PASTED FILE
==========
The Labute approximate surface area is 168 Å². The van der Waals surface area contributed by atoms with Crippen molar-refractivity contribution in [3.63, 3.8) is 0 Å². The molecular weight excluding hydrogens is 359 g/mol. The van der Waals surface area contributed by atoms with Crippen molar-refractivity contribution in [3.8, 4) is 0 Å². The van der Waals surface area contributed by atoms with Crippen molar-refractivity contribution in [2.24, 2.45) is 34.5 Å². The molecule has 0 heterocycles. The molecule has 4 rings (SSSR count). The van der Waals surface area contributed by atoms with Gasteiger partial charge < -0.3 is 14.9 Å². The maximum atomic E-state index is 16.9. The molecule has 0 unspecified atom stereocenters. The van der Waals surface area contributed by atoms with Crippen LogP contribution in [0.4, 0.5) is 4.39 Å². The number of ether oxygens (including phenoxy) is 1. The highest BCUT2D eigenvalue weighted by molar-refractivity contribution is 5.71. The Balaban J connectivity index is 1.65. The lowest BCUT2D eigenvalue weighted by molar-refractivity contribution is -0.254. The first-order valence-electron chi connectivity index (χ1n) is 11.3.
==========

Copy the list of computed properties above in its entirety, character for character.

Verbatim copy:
The Labute approximate surface area is 168 Å². The van der Waals surface area contributed by atoms with Crippen molar-refractivity contribution in [3.63, 3.8) is 0 Å². The molecular weight excluding hydrogens is 359 g/mol. The van der Waals surface area contributed by atoms with Crippen molar-refractivity contribution in [3.8, 4) is 0 Å². The van der Waals surface area contributed by atoms with Crippen molar-refractivity contribution in [2.24, 2.45) is 34.5 Å². The molecule has 0 heterocycles. The molecule has 4 rings (SSSR count). The van der Waals surface area contributed by atoms with Gasteiger partial charge < -0.3 is 14.9 Å². The maximum atomic E-state index is 16.9. The molecule has 0 unspecified atom stereocenters. The van der Waals surface area contributed by atoms with Crippen LogP contribution in [0.4, 0.5) is 4.39 Å². The number of ether oxygens (including phenoxy) is 1. The highest BCUT2D eigenvalue weighted by molar-refractivity contribution is 5.71. The Balaban J connectivity index is 1.65. The lowest BCUT2D eigenvalue weighted by molar-refractivity contribution is -0.254. The first-order valence-electron chi connectivity index (χ1n) is 11.3.